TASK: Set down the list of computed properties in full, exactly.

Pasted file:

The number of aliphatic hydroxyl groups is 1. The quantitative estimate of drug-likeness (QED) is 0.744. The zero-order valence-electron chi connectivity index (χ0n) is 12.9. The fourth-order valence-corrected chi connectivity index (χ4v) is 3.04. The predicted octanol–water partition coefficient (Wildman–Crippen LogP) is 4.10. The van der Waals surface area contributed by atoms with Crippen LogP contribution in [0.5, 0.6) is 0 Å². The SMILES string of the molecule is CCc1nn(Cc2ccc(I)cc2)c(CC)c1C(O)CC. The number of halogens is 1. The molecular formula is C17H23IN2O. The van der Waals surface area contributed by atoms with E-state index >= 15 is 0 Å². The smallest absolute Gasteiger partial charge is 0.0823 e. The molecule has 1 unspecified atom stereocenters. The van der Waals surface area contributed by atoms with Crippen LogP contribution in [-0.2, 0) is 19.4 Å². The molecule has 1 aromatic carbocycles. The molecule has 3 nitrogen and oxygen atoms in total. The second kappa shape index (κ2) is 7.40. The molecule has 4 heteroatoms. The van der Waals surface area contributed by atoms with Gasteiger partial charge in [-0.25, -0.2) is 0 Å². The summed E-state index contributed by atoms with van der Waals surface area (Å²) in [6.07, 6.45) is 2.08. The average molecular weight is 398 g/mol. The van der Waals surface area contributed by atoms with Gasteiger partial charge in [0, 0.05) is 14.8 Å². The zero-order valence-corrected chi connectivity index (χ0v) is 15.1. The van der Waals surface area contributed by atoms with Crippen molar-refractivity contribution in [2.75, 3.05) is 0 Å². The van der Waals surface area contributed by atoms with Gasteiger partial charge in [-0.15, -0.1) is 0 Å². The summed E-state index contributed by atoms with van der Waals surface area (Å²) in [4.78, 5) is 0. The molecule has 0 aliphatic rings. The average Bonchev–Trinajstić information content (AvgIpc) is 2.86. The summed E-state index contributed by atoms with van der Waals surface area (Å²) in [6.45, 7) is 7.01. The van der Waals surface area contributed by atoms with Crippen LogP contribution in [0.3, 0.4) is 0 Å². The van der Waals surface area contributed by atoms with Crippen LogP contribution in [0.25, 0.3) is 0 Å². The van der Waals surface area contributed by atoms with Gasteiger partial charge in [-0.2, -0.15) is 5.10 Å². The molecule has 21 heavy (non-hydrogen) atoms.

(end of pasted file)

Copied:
The number of aliphatic hydroxyl groups is 1. The quantitative estimate of drug-likeness (QED) is 0.744. The zero-order valence-electron chi connectivity index (χ0n) is 12.9. The fourth-order valence-corrected chi connectivity index (χ4v) is 3.04. The predicted octanol–water partition coefficient (Wildman–Crippen LogP) is 4.10. The van der Waals surface area contributed by atoms with Crippen LogP contribution in [0.5, 0.6) is 0 Å². The SMILES string of the molecule is CCc1nn(Cc2ccc(I)cc2)c(CC)c1C(O)CC. The number of halogens is 1. The molecular formula is C17H23IN2O. The van der Waals surface area contributed by atoms with E-state index >= 15 is 0 Å². The smallest absolute Gasteiger partial charge is 0.0823 e. The molecule has 1 unspecified atom stereocenters. The van der Waals surface area contributed by atoms with Crippen LogP contribution in [-0.2, 0) is 19.4 Å². The molecule has 1 aromatic carbocycles. The molecule has 3 nitrogen and oxygen atoms in total. The second kappa shape index (κ2) is 7.40. The molecule has 4 heteroatoms. The van der Waals surface area contributed by atoms with Gasteiger partial charge in [-0.25, -0.2) is 0 Å². The summed E-state index contributed by atoms with van der Waals surface area (Å²) in [6.07, 6.45) is 2.08. The average molecular weight is 398 g/mol. The van der Waals surface area contributed by atoms with Gasteiger partial charge in [0, 0.05) is 14.8 Å². The zero-order valence-corrected chi connectivity index (χ0v) is 15.1. The van der Waals surface area contributed by atoms with Crippen molar-refractivity contribution in [2.75, 3.05) is 0 Å². The van der Waals surface area contributed by atoms with Gasteiger partial charge in [-0.15, -0.1) is 0 Å². The summed E-state index contributed by atoms with van der Waals surface area (Å²) in [4.78, 5) is 0. The molecule has 0 aliphatic rings. The average Bonchev–Trinajstić information content (AvgIpc) is 2.86. The summed E-state index contributed by atoms with van der Waals surface area (Å²) in [6.45, 7) is 7.01. The van der Waals surface area contributed by atoms with Crippen LogP contribution in [0.3, 0.4) is 0 Å². The van der Waals surface area contributed by atoms with Crippen LogP contribution in [0.25, 0.3) is 0 Å². The van der Waals surface area contributed by atoms with Gasteiger partial charge in [-0.2, -0.15) is 5.10 Å². The molecule has 21 heavy (non-hydrogen) atoms.